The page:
May 18, 2007, University of Hamburg
In the talk Butler asks us to consider the ways in which sexual politics has become bound up with state coercion and state-induced forms of abjection, with immigration politics, with anti-islamic racism, and even with torture.
workshop and readings
Café Rosi ich bin im Park, Berlin, 6. June 2015
When speaking of racialized intimacies, we do not only mean erotic and sexual relationships but also friendships as well as political contexts, which are fuelled or underlain by intimacies. While facing the fact that these relationships of choice do not exist beyond colonial histories or a neo-colonial and racist presence, we would still like to ask: Is queering possible? Can it be productive to take such forms of intimacy into account, as well as the promises, desires, fears, and anxieties that are entangled in the intertwining of racialization and eroticization? Short texts by Audre Lorde will serve as points of departure for our reflection process.
various locations in Berlin
The series of workshops and public events seeks to challenge the colonial matrix of power and its legacies in different manifestations of intimacy in our everyday interactions. How do colonial, imperial, and racialized histories enter into, shape, and influence various forms of intimate relationships (queer, sexual, political, platonic, domestic)? And how can we contest and rework these histories through practices of un_learning? What does “un_learning” mean? What does the queer gap do to Spivak’s call to “unlearn one’s privileges”? How can we find new ways of facing the tensions and fractions within queer, feminist, queer of colour, anti-racist movements?
Lecture series 2014/2015 at the ICI Berlin
presenting talks by Shaka McGlotten, David Halperin, Dagmar Herzog, Jelisaveta Blagojević, Serena Dankwa, Jafari S. Allen, Leo Bersani und Teresa de Lauretis.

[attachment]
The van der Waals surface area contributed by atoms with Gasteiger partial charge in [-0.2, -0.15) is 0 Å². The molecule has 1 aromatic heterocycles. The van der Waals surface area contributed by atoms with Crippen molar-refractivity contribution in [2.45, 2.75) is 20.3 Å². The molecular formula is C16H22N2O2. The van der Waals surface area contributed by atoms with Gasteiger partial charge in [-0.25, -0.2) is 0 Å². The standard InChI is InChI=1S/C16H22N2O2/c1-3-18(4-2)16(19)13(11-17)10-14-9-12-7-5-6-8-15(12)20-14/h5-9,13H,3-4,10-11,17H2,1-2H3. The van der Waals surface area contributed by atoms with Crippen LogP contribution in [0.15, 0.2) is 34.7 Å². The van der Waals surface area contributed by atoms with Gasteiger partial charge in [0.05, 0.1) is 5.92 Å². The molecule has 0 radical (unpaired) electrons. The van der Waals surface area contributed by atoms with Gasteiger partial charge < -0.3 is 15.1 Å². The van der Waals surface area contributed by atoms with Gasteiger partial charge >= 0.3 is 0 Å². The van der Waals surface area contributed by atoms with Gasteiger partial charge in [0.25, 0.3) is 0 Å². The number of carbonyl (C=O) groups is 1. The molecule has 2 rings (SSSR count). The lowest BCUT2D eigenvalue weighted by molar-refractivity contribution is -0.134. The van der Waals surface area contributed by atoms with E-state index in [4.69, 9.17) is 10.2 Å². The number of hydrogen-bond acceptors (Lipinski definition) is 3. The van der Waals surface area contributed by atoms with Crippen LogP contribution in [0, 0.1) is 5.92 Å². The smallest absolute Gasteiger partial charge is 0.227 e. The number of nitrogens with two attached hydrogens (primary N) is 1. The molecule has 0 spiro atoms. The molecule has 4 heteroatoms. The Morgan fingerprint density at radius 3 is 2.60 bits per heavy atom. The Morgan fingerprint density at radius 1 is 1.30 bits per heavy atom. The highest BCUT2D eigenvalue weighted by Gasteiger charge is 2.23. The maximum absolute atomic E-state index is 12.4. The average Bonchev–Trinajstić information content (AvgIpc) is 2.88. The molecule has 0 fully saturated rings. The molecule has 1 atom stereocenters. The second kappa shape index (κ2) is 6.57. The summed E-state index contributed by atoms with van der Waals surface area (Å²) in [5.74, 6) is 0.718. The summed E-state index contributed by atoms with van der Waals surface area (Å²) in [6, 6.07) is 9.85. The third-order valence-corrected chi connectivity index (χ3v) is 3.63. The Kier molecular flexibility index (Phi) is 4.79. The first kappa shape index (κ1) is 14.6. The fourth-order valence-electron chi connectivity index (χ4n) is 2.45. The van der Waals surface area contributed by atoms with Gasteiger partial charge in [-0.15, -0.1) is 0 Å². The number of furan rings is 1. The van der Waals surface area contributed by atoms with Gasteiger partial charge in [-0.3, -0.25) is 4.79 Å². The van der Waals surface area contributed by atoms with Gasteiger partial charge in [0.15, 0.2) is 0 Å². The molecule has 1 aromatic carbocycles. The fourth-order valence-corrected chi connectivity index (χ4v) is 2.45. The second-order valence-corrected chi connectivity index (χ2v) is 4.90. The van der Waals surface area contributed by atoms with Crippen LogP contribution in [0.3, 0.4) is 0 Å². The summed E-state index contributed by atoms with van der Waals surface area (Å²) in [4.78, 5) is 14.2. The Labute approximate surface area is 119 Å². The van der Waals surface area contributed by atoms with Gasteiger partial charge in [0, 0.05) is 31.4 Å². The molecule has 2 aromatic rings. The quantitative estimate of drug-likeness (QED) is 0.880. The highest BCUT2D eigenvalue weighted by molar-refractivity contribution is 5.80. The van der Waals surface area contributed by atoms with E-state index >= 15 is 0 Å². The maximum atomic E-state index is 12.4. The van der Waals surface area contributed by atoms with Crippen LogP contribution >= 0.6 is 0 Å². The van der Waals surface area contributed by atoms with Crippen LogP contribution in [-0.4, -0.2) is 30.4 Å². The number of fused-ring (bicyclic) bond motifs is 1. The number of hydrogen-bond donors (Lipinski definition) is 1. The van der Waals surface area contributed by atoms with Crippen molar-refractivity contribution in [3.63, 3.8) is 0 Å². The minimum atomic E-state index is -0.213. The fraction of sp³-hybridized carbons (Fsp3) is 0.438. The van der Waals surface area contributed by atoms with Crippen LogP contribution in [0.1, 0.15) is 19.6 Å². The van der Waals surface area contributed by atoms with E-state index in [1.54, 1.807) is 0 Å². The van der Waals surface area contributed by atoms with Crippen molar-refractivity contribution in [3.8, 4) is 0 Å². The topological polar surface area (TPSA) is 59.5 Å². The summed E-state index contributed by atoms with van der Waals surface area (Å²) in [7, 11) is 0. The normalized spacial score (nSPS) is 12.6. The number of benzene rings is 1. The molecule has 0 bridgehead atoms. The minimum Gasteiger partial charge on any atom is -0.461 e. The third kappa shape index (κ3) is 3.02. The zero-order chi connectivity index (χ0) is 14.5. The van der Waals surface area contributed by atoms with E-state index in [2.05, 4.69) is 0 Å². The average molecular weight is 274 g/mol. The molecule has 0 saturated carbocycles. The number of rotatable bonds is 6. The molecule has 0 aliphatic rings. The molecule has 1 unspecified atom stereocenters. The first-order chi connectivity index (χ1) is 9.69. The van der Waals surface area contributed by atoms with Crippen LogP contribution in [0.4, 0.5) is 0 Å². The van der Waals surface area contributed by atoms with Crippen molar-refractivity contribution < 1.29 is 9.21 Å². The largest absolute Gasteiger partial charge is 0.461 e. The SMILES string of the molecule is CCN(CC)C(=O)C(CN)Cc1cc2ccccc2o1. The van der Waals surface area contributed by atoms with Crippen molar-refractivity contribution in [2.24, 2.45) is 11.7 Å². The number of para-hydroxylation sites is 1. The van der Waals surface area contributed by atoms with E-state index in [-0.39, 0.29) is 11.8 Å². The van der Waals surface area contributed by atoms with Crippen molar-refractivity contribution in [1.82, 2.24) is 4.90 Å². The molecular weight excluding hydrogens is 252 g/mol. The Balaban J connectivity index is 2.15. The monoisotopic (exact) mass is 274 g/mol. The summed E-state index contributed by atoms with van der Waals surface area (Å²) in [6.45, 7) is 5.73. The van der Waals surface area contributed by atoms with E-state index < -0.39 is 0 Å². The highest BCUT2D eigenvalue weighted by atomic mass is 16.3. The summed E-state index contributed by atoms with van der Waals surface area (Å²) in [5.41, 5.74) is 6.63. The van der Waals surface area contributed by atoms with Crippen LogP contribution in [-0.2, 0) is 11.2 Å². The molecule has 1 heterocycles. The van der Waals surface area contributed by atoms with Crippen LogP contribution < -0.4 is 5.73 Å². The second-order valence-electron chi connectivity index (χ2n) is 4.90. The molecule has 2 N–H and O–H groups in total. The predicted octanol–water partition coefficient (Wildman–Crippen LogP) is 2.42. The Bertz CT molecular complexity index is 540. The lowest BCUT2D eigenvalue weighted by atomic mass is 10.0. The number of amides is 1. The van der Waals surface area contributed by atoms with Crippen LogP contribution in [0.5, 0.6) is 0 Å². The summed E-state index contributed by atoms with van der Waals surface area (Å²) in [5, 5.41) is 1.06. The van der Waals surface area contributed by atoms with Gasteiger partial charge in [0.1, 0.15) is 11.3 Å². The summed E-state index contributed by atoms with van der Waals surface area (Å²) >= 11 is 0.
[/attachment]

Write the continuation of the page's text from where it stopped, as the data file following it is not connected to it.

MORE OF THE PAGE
Shaka Mc Glotten
Talk 15 October 2014, ICI Berlin
desire’s multiplicity and serendipity 1
The anthropologist Shaka McGlotten explores in his ethnographic studies the subversive politics of drag, and questions the desire of resistance in different subcultural settings.
Drag can be a means of touching queer and other publics, or of mediating one’s economic precarity. It can function as art by other means, or by any means necessary. And like politics, drag can be a duty, a contentious pleasure, or something to dread.
The Subtle Racializations of Sexuality 6
Talk, June 12, 2012, 7.30pm, ICI-Berlin
Changes in our understanding of the racialized state, as experienced in the United States in the era of President Obama for example, inform both queer theory and queer politics. How does the work of black queer theorists as academics and activists re-imagine the politics of intimacy? How is race in/directly deployed in debates over the status and scope of queer subjects?
The Subtle Racializations of Sexuality 5
Talk, May 15, 2012, 7.30pm, ICI-Berlin
Transnational feminism, as both an ethical ideal and an actual struggle to form political alliances, raises some of the most difficult and burning issues about what it means to challenge profound Eurocentric biases. Alliances, particularly when including sexual politics, demand of us that we rework some of our most cherished feminist ideas, such as freedom and equality, without of course giving up on those ideals. In order to do so, Cornell examines the potentials of uBuntu, a non-Western (South African) ethics.
The Subtle Racializations of Sexuality 4
Talk 24. April 2012, ICI Berlin
Based on ethnographic research conducted on Taiwan’s three crucial sites of national borders, this talk mines the intersections between border control, state sovereignty, national belonging and “perverted sexualities”. The focus will be on three forms of subjects, perceived as “sexual aliens”, whose trans-migratory acts violate the principle of biological and heterosexual reproduction .
The Subtle Racialization of Sexuality 3
Talk, 14. November, 2011, 19.30, ICI-Berlin
In her talk El-Tayeb traces forms of racialization rooted in very particular configurations of race, religion, colonialism, sexuality, nation, and “Europeanness.” These configurations situate racialized communities in a “queer” space and time constellation that in turn provides the source for trans-local strategies of resistance. The talk focuses in part on the spatio-temporal queering of ethnicity through a neoliberal restructuring of the city, in which the symbolic inclusion of the white LGBT community is dependent on the exclusion of people of colour and on the erasure of queer of colour positionality.
The Subtle Racializations of Sexuality 2
Talk, October 27, 2011, 7.30pm, ICI-Berlin
This lecture rethinks national citizenship as “technology of the will.” And it reflects on wilfulness as political art – a political art which deals in the field of the ongoing difficulty of speaking about racism, as well as queer of colour activism. According to national citizenship the “would be” citizen must be willing to make their will conditional on the national will. The national, however, defines itself as the general will.